In 2012, representatives of the U.A.E. protested the United Nations Human Rights Council’s first-ever discussion about LGBT rights. The discussion was based on the U.N.’s adoption of the resolution 17/19, “Human rights, sexual orientation and gender identity,” passed in June 2011 and the follow-up report “Study on discriminatory laws and practices and acts of violence against individuals based on their sexual orientation and gender identity,” authored by Navi Pillay, the U.N.’s High Commissioner for Human Rights, and published in December 2011.
Representatives of Islamic and African nations spoke out in opposition to the reports’ stated goals, first with a letter to the council in February announcing its 57 member states’ opposition to the discussion in February 2012, then again a month later when the groups vocalized their opposition before several representatives walked out of the discussion at the meeting in Geneva, Switzerland.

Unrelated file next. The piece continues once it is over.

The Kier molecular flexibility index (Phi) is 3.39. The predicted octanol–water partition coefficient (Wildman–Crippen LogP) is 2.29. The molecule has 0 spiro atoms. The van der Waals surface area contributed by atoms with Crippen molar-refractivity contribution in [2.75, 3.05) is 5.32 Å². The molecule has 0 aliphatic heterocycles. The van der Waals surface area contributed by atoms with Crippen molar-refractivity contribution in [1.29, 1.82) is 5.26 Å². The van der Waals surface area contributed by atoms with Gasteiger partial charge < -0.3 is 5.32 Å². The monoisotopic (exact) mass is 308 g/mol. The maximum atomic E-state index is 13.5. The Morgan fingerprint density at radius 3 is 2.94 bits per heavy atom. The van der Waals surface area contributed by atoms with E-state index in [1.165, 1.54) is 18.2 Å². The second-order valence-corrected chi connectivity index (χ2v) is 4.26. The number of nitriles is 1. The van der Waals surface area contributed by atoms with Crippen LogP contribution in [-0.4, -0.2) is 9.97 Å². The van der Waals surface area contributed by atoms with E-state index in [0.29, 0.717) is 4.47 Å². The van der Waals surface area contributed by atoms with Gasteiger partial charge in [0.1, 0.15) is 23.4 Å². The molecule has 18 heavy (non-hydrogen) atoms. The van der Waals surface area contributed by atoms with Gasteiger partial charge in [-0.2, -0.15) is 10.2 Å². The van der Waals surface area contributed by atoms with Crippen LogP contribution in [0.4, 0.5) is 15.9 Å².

“We already know that [U.A.E. leaders] have not reached a point to discuss the human rights and accept the LGBT rights because if they accept the LGBT rights” then officials have to accept rights and “being equal at all of the levels,” says Cherifa.
“We see it on the land. They are not fair with people. There is no kind of human rights or respect to … equality,” continues Cherifa. “They cannot do that. So, we are not surprised at all, but of course we feel sorry.”
Maisaa nods her head in agreement.